Removing Varnish

Q. I applied damar varnish to an oil painting and the surface rippled like waves after it dried. It’s been dry now for about four months. How do I strip the varnish without destroying the painting?
Ron Gabriel
Diamond Bar, CA

A. The first step is to study the painting more closely. Is it definitely the varnish that’s rippled? While I have on occasion seen small wrinkles form in a varnish layer, more often I find that the paint layer is wrinkled as well. If this is the case, removing the varnish won’t solve your problem; it will merely leave you with an unvarnished, wrinkled surface.

If you do determine that just the varnish has been affected, then you can try to remove it—but I strongly recommend you seek professional help. It’s very easy for an inexperienced person to cause harm to a painting in this process. But if you feel up to the task, the most important rule is to test, test and test.

You may find that one color passage will be unaffected by solvent, while another will dissolve immediately. Still other areas could start to dissolve with a little more rubbing. This can be especially true with a young painting, where the paint hasn’t had time to solidify completely. That’s why you’ll want to check each color with small, discrete tests.

I recommend trying a petroleum distillate, such as mineral spirits. Apply the solvent with a lightly moistened cotton swab, gently rolling it back and forth over a small spot. Watch your swab carefully for any hints of color. As a freshly applied varnish has no appreciable color itself, the easiest way to tell if it’s coming up is to look for a change in gloss on the painting’s surface as the solvent evaporates. With the removal of varnish, it should appear more matte.

As a conservator, I do want to warn you again and explain why varnish removal is such a tricky process. Different batches of damar resin may have different solubility parameters. Damar isn’t made up in a laboratory environment; it’s a resin collected from trees, and so the quality varies. If you applied a commercially prepared damar varnish, there may be additives that could complicate its removal. If you made the varnish yourself but it’s been sitting around your studio for a year, this could also affect its behavior.

Even if you made the varnish fresh but used turpentine that had been sitting around for a long time, this too could affect the behavior of the varnish. The types of paints you used, any additional media, the amount of time that passed before you varnished your painting—all can play into the ease or difficulty of removing a varnish.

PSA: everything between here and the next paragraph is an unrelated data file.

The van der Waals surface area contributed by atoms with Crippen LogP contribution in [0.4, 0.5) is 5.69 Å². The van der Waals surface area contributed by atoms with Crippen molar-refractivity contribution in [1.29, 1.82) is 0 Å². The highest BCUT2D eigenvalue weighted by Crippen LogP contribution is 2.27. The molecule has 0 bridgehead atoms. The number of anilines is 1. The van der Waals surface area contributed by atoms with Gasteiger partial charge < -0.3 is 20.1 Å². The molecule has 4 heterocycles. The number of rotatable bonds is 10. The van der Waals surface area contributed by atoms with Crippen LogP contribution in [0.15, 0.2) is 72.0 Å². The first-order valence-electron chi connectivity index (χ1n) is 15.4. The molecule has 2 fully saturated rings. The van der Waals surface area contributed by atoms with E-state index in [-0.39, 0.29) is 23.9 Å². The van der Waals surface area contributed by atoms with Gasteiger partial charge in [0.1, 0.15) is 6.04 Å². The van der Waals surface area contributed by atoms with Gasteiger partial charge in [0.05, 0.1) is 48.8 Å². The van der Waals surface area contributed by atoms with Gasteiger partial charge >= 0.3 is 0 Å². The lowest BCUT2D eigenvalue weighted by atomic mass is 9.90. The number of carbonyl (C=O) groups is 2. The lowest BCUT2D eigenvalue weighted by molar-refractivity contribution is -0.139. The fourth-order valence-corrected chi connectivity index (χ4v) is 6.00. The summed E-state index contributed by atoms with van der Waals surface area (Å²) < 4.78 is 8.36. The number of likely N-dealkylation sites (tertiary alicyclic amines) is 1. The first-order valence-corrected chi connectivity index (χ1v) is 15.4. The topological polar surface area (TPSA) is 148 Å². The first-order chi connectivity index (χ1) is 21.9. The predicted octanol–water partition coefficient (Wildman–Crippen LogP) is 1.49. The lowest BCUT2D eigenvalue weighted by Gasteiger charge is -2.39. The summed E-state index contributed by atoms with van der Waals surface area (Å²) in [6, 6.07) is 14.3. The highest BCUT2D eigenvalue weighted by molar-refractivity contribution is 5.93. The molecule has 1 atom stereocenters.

It would be a good idea to make an appointment with a conservator, who can look at the painting and help you understand what’s going on. To find one in your area, call the American Institute for Conservation at 202/452-9545. You can also reach the institute by e-mail at info@aic-faic.org.

Keep in mind that while all conservators have experience with damar, you might want to seek out someone who focuses on contemporary art, as he or she may be more receptive to the idea of advising an artist.

Whether or not your present predicament can be solved to your satisfaction, try to review the situation for clues on how to avoid such problems in the future. Wrinkling of a varnish or paint layer usually suggests that the layer dried by skinning over, perhaps rather quickly, while the material underneath was still fluid enough to flow. When a layer dries like this, the mobile portions can distort and wrinkle the already-dried upper skin. Paint layers are more apt to do this, as they oxidize and solidify at a much slower pace than spirit varnishes such as damar, which dry by the evaporation of solvents.

Furthermore, thick paint layers are more likely to wrinkle than those thinly applied. One of damar’s drawbacks is that it’s a fairly brittle varnish, and some commercial products may add drying oils to increase its flexibility. If this is the case with your painting, and you varnished it before it was dry to the touch or applied a very thick layer of varnish, you could have impeded the drying of your paint layer.

While this may be of little consolation, keep in mind that sometimes painting materials go wrong and we never really understand why. In such cases, all we can do is learn to accept it and move on.

“Drawing and painting have been an integral part of my life for as long as I can remember,” says Patricia Harrington. “I was fortunate to attend a school system that fostered creative development, and also to have patient parents who encouraged my study of art.” Harrington majored in art at Central Michigan University in Mount Pleasant, Michigan, where she was “introduced to many exciting things,” including watercolor. While developing into the respected artist she is today, Harrington reared four boys and moved from Michigan to Chicago, Illinois, then to Athens, Georgia, and finally, in 1967, to Lynchburg, Virginia, where she and her husband continue to reside today.

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